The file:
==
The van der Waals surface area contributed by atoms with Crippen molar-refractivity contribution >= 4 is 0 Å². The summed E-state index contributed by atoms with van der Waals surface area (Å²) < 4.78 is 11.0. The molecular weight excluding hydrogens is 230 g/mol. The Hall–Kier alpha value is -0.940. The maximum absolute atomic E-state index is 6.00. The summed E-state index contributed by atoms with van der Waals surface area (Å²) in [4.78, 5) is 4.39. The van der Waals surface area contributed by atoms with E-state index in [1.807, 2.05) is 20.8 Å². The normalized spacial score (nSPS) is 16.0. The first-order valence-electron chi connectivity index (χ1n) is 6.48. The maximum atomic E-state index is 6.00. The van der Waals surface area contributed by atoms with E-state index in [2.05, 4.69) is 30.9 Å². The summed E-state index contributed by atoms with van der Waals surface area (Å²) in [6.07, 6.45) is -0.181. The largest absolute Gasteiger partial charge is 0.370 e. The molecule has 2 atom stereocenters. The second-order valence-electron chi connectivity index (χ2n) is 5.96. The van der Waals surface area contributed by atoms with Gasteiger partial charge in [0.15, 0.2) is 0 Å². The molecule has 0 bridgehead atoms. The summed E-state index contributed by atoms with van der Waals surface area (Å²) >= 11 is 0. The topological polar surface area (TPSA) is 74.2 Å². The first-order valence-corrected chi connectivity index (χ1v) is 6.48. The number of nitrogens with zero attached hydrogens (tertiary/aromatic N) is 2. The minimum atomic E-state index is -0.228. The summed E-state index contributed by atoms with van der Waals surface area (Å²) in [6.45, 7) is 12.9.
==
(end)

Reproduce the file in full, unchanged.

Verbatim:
The van der Waals surface area contributed by atoms with Crippen molar-refractivity contribution >= 4 is 0 Å². The summed E-state index contributed by atoms with van der Waals surface area (Å²) < 4.78 is 11.0. The molecular weight excluding hydrogens is 230 g/mol. The Hall–Kier alpha value is -0.940. The maximum absolute atomic E-state index is 6.00. The summed E-state index contributed by atoms with van der Waals surface area (Å²) in [4.78, 5) is 4.39. The van der Waals surface area contributed by atoms with E-state index in [1.807, 2.05) is 20.8 Å². The normalized spacial score (nSPS) is 16.0. The first-order valence-electron chi connectivity index (χ1n) is 6.48. The maximum atomic E-state index is 6.00. The van der Waals surface area contributed by atoms with E-state index in [2.05, 4.69) is 30.9 Å². The summed E-state index contributed by atoms with van der Waals surface area (Å²) in [6.07, 6.45) is -0.181. The largest absolute Gasteiger partial charge is 0.370 e. The molecule has 2 atom stereocenters. The second-order valence-electron chi connectivity index (χ2n) is 5.96. The van der Waals surface area contributed by atoms with Gasteiger partial charge in [0.15, 0.2) is 0 Å². The molecule has 0 bridgehead atoms. The summed E-state index contributed by atoms with van der Waals surface area (Å²) >= 11 is 0. The topological polar surface area (TPSA) is 74.2 Å². The first-order valence-corrected chi connectivity index (χ1v) is 6.48. The number of nitrogens with zero attached hydrogens (tertiary/aromatic N) is 2. The minimum atomic E-state index is -0.228. The summed E-state index contributed by atoms with van der Waals surface area (Å²) in [6.45, 7) is 12.9.